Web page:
avisualspanking said: I'm sure others have asked this, but can you post examples of more complex kishōtenketsu narratives? Maybe you have and I've just missed them.
Many who responded to the article suggested the work of Ryūnosuke Akutagawa—particularly his story Rashōmon (which is distinct from the Kurosawa film of the same name). We might also recommend Makoto Shinkai’s short film She and Her Cat, as well as most of the shorts that comprise Kunio Kato’s The Diary of Tortov Roddle.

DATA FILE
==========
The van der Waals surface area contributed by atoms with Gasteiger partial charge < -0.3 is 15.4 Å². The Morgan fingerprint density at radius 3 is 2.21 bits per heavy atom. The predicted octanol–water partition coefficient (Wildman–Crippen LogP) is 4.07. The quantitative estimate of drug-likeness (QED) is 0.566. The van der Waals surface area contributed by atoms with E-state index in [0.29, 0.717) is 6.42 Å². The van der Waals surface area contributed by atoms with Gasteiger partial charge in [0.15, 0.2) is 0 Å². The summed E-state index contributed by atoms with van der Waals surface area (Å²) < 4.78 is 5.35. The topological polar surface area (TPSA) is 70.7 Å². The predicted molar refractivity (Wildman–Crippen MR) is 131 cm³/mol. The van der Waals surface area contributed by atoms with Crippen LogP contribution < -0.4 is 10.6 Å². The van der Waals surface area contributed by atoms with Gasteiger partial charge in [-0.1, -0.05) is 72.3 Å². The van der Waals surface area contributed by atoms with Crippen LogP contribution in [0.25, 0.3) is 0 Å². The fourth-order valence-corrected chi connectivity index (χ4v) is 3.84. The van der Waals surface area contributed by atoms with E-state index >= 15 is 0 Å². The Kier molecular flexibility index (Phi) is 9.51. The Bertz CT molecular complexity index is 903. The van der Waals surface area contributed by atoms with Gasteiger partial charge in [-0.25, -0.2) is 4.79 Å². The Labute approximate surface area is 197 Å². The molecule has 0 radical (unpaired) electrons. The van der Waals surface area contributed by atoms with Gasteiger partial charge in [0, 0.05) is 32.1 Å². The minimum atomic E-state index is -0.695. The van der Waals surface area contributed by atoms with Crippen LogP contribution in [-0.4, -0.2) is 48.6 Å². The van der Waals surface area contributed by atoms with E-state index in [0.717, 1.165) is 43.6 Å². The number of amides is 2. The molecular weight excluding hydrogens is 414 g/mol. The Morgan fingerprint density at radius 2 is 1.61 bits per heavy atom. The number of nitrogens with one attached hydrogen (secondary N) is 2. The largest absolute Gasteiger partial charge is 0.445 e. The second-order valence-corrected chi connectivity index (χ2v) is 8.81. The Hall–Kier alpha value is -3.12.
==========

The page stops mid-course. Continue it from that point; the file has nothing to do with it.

As a quick note, kishōtenketsu stories can and many times do feature some form of strife; it just isn’t written into the structure, and it usually isn’t the central arc of the story. For example, the third-act twist in She and Her Cat might viably be thought of as a kind of conflict. On the other hand, much of Tortov Roddle—the second vignette is a good example—clearly does not have any conflict. In both cases, the twist is the source of interest; and conflict, if any occurs, is a surface-level event. We hope that this is helpful.